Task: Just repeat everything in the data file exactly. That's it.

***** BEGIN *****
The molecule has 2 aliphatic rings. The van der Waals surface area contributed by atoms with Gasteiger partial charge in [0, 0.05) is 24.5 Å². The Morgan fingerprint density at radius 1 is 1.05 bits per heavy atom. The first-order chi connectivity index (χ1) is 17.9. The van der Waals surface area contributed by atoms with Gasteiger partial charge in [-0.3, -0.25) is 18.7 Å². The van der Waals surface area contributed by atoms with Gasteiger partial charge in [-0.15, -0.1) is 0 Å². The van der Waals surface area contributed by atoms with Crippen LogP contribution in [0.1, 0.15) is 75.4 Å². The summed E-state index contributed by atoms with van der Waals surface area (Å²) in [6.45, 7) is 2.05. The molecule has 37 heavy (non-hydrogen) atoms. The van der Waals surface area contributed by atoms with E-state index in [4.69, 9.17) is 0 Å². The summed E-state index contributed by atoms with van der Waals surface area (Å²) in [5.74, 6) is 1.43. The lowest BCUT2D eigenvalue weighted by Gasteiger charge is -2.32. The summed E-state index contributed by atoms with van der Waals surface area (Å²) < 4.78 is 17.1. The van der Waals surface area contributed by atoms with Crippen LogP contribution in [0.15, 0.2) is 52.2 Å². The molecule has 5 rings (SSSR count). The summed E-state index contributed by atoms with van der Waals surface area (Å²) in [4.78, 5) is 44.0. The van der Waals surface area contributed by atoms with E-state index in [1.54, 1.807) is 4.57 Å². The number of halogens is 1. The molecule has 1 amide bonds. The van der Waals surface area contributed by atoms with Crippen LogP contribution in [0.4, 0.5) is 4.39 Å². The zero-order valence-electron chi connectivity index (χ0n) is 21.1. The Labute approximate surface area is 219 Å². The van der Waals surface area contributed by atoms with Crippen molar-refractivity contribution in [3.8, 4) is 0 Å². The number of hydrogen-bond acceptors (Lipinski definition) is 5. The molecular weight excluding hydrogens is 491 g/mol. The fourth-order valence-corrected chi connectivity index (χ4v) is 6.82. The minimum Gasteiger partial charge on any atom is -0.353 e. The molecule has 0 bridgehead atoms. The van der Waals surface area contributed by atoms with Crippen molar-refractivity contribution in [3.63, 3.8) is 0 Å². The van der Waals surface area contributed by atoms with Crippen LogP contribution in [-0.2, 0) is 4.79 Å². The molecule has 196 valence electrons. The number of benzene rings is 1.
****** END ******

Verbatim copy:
The molecule has 2 aliphatic rings. The van der Waals surface area contributed by atoms with Gasteiger partial charge in [0, 0.05) is 24.5 Å². The Morgan fingerprint density at radius 1 is 1.05 bits per heavy atom. The first-order chi connectivity index (χ1) is 17.9. The van der Waals surface area contributed by atoms with Gasteiger partial charge in [-0.3, -0.25) is 18.7 Å². The van der Waals surface area contributed by atoms with Gasteiger partial charge in [-0.15, -0.1) is 0 Å². The van der Waals surface area contributed by atoms with Crippen LogP contribution in [0.1, 0.15) is 75.4 Å². The summed E-state index contributed by atoms with van der Waals surface area (Å²) in [6.45, 7) is 2.05. The molecule has 37 heavy (non-hydrogen) atoms. The van der Waals surface area contributed by atoms with E-state index in [4.69, 9.17) is 0 Å². The summed E-state index contributed by atoms with van der Waals surface area (Å²) in [5.74, 6) is 1.43. The lowest BCUT2D eigenvalue weighted by Gasteiger charge is -2.32. The summed E-state index contributed by atoms with van der Waals surface area (Å²) < 4.78 is 17.1. The van der Waals surface area contributed by atoms with Crippen LogP contribution in [0.15, 0.2) is 52.2 Å². The molecule has 5 rings (SSSR count). The summed E-state index contributed by atoms with van der Waals surface area (Å²) in [4.78, 5) is 44.0. The van der Waals surface area contributed by atoms with E-state index in [1.54, 1.807) is 4.57 Å². The number of halogens is 1. The molecule has 1 amide bonds. The van der Waals surface area contributed by atoms with Crippen LogP contribution in [0.4, 0.5) is 4.39 Å². The zero-order valence-electron chi connectivity index (χ0n) is 21.1. The Labute approximate surface area is 219 Å². The van der Waals surface area contributed by atoms with Crippen molar-refractivity contribution in [3.8, 4) is 0 Å². The number of hydrogen-bond acceptors (Lipinski definition) is 5. The molecular weight excluding hydrogens is 491 g/mol. The fourth-order valence-corrected chi connectivity index (χ4v) is 6.82. The minimum Gasteiger partial charge on any atom is -0.353 e. The molecule has 0 bridgehead atoms. The van der Waals surface area contributed by atoms with Crippen molar-refractivity contribution in [3.63, 3.8) is 0 Å². The van der Waals surface area contributed by atoms with Crippen LogP contribution in [-0.2, 0) is 4.79 Å². The molecule has 196 valence electrons. The number of benzene rings is 1.